An estimated 2.1 million people are living with Long Covid in the UK alone. The Conversation recently asked 888 people in the UK with Long Covid about their experiences of stigma, and 95% of them said they had experienced stigma related to their condition.
On top of the physical symptoms, people living with Long Covid may have to contend with discrimination and prejudice within their communities, workplaces and even health services. Long Covid is a relatively new medical condition, and has been subject to lots of misinformation and minimisation of its legitimacy as a physical illness.
To date, there have been no estimates as to how common stigma around long COVID is, which has limited our ability to tackle the problem. Being aware of numerous anecdotes of the discrimination Long Covid patients face, The Conversation decided to look into the extent of this problem and designed a questionnaire together with people who had lived experience of the illness.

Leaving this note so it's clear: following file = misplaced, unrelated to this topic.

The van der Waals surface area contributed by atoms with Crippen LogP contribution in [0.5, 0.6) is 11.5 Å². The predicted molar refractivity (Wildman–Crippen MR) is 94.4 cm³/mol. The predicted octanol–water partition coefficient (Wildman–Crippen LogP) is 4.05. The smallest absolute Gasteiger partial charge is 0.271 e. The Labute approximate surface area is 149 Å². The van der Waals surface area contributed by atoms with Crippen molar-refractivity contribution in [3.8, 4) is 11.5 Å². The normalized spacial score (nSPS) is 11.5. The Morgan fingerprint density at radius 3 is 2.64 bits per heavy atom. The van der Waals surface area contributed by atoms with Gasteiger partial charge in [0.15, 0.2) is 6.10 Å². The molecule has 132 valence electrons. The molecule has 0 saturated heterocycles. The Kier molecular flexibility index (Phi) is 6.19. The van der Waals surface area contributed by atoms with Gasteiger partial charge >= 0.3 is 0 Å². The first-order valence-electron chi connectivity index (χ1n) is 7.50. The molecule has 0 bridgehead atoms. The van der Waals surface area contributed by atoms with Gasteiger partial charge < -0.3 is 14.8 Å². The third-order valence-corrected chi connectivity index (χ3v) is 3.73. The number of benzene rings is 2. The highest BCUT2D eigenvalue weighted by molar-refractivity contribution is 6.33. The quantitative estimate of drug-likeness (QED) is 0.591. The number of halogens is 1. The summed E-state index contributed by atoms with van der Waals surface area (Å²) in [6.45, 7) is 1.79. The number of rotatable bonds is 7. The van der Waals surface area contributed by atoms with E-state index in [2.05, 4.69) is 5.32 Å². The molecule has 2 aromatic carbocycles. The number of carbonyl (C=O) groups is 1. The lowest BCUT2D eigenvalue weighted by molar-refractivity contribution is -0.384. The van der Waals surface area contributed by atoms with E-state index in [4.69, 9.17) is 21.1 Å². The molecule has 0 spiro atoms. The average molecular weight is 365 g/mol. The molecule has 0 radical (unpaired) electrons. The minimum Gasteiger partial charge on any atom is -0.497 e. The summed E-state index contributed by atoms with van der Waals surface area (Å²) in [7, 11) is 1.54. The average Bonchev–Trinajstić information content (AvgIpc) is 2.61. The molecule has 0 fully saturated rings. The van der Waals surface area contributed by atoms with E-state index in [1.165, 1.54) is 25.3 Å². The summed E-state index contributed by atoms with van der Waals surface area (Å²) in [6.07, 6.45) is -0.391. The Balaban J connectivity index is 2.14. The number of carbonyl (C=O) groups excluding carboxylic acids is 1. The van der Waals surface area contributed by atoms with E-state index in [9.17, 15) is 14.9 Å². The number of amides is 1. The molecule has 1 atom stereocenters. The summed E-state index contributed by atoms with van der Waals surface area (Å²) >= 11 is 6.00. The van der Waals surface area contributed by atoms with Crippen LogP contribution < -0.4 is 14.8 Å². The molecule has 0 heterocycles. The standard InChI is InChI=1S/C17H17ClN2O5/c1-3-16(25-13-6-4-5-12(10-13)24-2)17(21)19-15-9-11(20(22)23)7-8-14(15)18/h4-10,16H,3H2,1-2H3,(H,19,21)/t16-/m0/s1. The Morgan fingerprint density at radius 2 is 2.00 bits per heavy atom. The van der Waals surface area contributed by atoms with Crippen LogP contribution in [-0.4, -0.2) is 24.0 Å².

The questions aimed to estimate how commonly people with Long Covid experience stigma across three domains. “Enacted stigma” means being treated unfairly due to their long COVID, “internalised stigma” is where people feel embarrassed or ashamed of their illness, and “anticipated stigma” is a person’s expectation that they will be treated poorly because of their condition.